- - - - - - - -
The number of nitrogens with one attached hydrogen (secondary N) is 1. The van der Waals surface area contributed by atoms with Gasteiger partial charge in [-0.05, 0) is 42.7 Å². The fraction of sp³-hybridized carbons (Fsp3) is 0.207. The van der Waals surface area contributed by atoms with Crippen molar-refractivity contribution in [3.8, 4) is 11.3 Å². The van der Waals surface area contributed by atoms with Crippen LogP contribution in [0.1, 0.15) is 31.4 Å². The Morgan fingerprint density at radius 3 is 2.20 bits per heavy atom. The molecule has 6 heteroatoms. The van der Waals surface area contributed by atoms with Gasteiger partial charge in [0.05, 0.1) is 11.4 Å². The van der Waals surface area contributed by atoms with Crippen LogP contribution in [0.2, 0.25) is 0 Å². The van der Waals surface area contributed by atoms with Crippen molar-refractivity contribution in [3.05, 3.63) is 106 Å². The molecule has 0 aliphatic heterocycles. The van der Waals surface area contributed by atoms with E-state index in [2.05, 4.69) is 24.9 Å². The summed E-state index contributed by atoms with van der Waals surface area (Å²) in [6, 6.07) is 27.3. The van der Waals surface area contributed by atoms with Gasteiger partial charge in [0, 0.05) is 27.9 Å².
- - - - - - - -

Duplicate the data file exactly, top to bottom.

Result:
The number of nitrogens with one attached hydrogen (secondary N) is 1. The van der Waals surface area contributed by atoms with Gasteiger partial charge in [-0.05, 0) is 42.7 Å². The fraction of sp³-hybridized carbons (Fsp3) is 0.207. The van der Waals surface area contributed by atoms with Crippen molar-refractivity contribution in [3.8, 4) is 11.3 Å². The van der Waals surface area contributed by atoms with Crippen LogP contribution in [0.1, 0.15) is 31.4 Å². The Morgan fingerprint density at radius 3 is 2.20 bits per heavy atom. The molecule has 6 heteroatoms. The van der Waals surface area contributed by atoms with Gasteiger partial charge in [0.05, 0.1) is 11.4 Å². The van der Waals surface area contributed by atoms with Crippen LogP contribution in [0.2, 0.25) is 0 Å². The van der Waals surface area contributed by atoms with Crippen molar-refractivity contribution in [3.05, 3.63) is 106 Å². The molecule has 0 aliphatic heterocycles. The van der Waals surface area contributed by atoms with E-state index in [2.05, 4.69) is 24.9 Å². The summed E-state index contributed by atoms with van der Waals surface area (Å²) in [6, 6.07) is 27.3. The van der Waals surface area contributed by atoms with Gasteiger partial charge in [0, 0.05) is 27.9 Å².